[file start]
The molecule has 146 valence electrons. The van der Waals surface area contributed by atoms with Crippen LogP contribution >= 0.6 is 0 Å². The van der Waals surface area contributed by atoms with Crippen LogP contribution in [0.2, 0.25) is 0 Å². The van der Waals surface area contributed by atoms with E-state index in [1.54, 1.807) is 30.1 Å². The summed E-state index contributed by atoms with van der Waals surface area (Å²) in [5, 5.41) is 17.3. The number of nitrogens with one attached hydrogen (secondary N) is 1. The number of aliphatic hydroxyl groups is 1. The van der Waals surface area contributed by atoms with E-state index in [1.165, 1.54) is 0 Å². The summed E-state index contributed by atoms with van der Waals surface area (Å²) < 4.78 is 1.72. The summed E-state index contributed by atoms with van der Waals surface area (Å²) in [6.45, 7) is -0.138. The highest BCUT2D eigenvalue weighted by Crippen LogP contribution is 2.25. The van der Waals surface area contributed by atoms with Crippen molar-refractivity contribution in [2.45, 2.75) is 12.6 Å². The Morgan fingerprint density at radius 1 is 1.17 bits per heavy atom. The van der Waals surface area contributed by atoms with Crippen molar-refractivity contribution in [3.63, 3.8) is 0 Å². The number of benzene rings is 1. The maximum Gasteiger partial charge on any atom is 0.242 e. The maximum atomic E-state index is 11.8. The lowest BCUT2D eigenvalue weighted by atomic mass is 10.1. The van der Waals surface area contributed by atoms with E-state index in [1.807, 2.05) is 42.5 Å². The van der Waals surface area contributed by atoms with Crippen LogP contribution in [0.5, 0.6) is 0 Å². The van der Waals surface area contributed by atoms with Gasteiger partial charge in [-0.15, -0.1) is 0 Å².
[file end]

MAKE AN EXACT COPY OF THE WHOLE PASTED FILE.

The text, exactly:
The molecule has 146 valence electrons. The van der Waals surface area contributed by atoms with Crippen LogP contribution >= 0.6 is 0 Å². The van der Waals surface area contributed by atoms with Crippen LogP contribution in [0.2, 0.25) is 0 Å². The van der Waals surface area contributed by atoms with E-state index in [1.54, 1.807) is 30.1 Å². The summed E-state index contributed by atoms with van der Waals surface area (Å²) in [5, 5.41) is 17.3. The number of nitrogens with one attached hydrogen (secondary N) is 1. The number of aliphatic hydroxyl groups is 1. The van der Waals surface area contributed by atoms with E-state index in [1.165, 1.54) is 0 Å². The summed E-state index contributed by atoms with van der Waals surface area (Å²) < 4.78 is 1.72. The summed E-state index contributed by atoms with van der Waals surface area (Å²) in [6.45, 7) is -0.138. The highest BCUT2D eigenvalue weighted by Crippen LogP contribution is 2.25. The van der Waals surface area contributed by atoms with Crippen molar-refractivity contribution in [2.45, 2.75) is 12.6 Å². The Morgan fingerprint density at radius 1 is 1.17 bits per heavy atom. The van der Waals surface area contributed by atoms with Crippen molar-refractivity contribution in [3.63, 3.8) is 0 Å². The number of benzene rings is 1. The maximum Gasteiger partial charge on any atom is 0.242 e. The maximum atomic E-state index is 11.8. The lowest BCUT2D eigenvalue weighted by atomic mass is 10.1. The van der Waals surface area contributed by atoms with E-state index in [1.807, 2.05) is 42.5 Å². The van der Waals surface area contributed by atoms with Crippen LogP contribution in [0.5, 0.6) is 0 Å². The van der Waals surface area contributed by atoms with Gasteiger partial charge in [-0.15, -0.1) is 0 Å².